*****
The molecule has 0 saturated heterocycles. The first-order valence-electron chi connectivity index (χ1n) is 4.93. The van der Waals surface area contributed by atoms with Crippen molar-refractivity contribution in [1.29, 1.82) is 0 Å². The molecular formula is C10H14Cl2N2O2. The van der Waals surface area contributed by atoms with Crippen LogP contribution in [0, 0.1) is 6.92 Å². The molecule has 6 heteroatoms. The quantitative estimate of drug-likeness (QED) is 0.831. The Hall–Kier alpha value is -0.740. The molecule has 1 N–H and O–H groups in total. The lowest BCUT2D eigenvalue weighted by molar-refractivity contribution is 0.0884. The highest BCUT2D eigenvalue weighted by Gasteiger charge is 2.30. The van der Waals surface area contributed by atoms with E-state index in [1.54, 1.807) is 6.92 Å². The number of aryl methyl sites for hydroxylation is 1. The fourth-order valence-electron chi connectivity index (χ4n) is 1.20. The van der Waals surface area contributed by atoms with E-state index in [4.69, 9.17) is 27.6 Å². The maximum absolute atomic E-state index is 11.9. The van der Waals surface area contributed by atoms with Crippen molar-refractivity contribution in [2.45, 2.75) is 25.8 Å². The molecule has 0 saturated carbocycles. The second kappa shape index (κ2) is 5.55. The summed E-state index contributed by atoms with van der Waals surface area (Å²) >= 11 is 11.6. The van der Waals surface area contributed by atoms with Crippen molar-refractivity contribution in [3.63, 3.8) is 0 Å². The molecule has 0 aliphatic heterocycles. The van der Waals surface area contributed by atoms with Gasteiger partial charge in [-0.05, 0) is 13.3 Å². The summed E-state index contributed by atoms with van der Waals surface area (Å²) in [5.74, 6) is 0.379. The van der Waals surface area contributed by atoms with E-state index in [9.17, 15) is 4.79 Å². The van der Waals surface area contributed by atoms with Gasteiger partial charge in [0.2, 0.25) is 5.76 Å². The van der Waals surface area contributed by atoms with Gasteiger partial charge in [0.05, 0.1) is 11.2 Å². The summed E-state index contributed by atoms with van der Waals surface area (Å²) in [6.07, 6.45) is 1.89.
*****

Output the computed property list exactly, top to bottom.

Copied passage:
The molecule has 0 saturated heterocycles. The first-order valence-electron chi connectivity index (χ1n) is 4.93. The van der Waals surface area contributed by atoms with Crippen molar-refractivity contribution in [1.29, 1.82) is 0 Å². The molecular formula is C10H14Cl2N2O2. The van der Waals surface area contributed by atoms with Crippen LogP contribution in [0, 0.1) is 6.92 Å². The molecule has 6 heteroatoms. The quantitative estimate of drug-likeness (QED) is 0.831. The Hall–Kier alpha value is -0.740. The molecule has 1 N–H and O–H groups in total. The lowest BCUT2D eigenvalue weighted by molar-refractivity contribution is 0.0884. The highest BCUT2D eigenvalue weighted by Gasteiger charge is 2.30. The van der Waals surface area contributed by atoms with E-state index in [1.54, 1.807) is 6.92 Å². The number of aryl methyl sites for hydroxylation is 1. The fourth-order valence-electron chi connectivity index (χ4n) is 1.20. The van der Waals surface area contributed by atoms with E-state index in [4.69, 9.17) is 27.6 Å². The maximum absolute atomic E-state index is 11.9. The van der Waals surface area contributed by atoms with Crippen molar-refractivity contribution in [2.45, 2.75) is 25.8 Å². The molecule has 0 saturated carbocycles. The second kappa shape index (κ2) is 5.55. The summed E-state index contributed by atoms with van der Waals surface area (Å²) >= 11 is 11.6. The van der Waals surface area contributed by atoms with Crippen molar-refractivity contribution in [3.63, 3.8) is 0 Å². The molecule has 0 aliphatic heterocycles. The van der Waals surface area contributed by atoms with Gasteiger partial charge in [-0.05, 0) is 13.3 Å². The summed E-state index contributed by atoms with van der Waals surface area (Å²) in [5.74, 6) is 0.379. The van der Waals surface area contributed by atoms with E-state index in [9.17, 15) is 4.79 Å². The van der Waals surface area contributed by atoms with Gasteiger partial charge in [0.2, 0.25) is 5.76 Å². The van der Waals surface area contributed by atoms with Gasteiger partial charge in [0.05, 0.1) is 11.2 Å². The summed E-state index contributed by atoms with van der Waals surface area (Å²) in [6.07, 6.45) is 1.89.